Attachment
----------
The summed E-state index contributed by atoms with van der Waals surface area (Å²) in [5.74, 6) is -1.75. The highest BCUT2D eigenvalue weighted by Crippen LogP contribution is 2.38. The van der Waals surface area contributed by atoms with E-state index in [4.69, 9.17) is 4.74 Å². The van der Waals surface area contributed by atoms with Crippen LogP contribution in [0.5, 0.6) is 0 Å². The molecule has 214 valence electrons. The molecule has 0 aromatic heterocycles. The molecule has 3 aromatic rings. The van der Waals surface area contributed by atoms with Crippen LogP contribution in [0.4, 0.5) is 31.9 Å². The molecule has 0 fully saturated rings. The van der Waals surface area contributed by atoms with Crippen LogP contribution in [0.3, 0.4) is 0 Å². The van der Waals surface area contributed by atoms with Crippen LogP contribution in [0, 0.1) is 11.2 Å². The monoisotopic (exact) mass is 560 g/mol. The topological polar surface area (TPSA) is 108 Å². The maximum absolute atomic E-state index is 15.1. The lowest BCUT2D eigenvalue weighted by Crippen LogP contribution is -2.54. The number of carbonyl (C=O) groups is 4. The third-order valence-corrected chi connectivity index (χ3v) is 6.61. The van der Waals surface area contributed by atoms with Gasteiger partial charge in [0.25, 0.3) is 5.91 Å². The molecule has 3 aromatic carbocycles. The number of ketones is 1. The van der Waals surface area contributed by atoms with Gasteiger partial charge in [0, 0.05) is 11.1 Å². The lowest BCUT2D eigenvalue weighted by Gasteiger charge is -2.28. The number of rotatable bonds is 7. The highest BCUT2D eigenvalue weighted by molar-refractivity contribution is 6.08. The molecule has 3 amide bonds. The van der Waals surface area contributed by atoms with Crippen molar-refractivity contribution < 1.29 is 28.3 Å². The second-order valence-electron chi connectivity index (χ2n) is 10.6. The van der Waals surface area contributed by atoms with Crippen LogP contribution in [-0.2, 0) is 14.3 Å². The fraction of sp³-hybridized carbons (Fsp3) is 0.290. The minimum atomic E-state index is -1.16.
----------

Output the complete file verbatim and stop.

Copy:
The summed E-state index contributed by atoms with van der Waals surface area (Å²) in [5.74, 6) is -1.75. The highest BCUT2D eigenvalue weighted by Crippen LogP contribution is 2.38. The van der Waals surface area contributed by atoms with E-state index in [4.69, 9.17) is 4.74 Å². The van der Waals surface area contributed by atoms with Crippen LogP contribution in [0.5, 0.6) is 0 Å². The molecule has 214 valence electrons. The molecule has 0 aromatic heterocycles. The molecule has 3 aromatic rings. The van der Waals surface area contributed by atoms with Crippen LogP contribution in [0.4, 0.5) is 31.9 Å². The molecule has 0 fully saturated rings. The van der Waals surface area contributed by atoms with Crippen LogP contribution in [0.3, 0.4) is 0 Å². The van der Waals surface area contributed by atoms with Crippen LogP contribution in [0, 0.1) is 11.2 Å². The monoisotopic (exact) mass is 560 g/mol. The topological polar surface area (TPSA) is 108 Å². The maximum absolute atomic E-state index is 15.1. The lowest BCUT2D eigenvalue weighted by Crippen LogP contribution is -2.54. The number of carbonyl (C=O) groups is 4. The third-order valence-corrected chi connectivity index (χ3v) is 6.61. The van der Waals surface area contributed by atoms with Gasteiger partial charge in [0.25, 0.3) is 5.91 Å². The molecule has 3 aromatic carbocycles. The number of ketones is 1. The van der Waals surface area contributed by atoms with Gasteiger partial charge in [0, 0.05) is 11.1 Å². The lowest BCUT2D eigenvalue weighted by Gasteiger charge is -2.28. The number of rotatable bonds is 7. The highest BCUT2D eigenvalue weighted by molar-refractivity contribution is 6.08. The molecule has 3 amide bonds. The van der Waals surface area contributed by atoms with Crippen molar-refractivity contribution < 1.29 is 28.3 Å². The second-order valence-electron chi connectivity index (χ2n) is 10.6. The van der Waals surface area contributed by atoms with Crippen LogP contribution in [-0.2, 0) is 14.3 Å². The fraction of sp³-hybridized carbons (Fsp3) is 0.290. The minimum atomic E-state index is -1.16.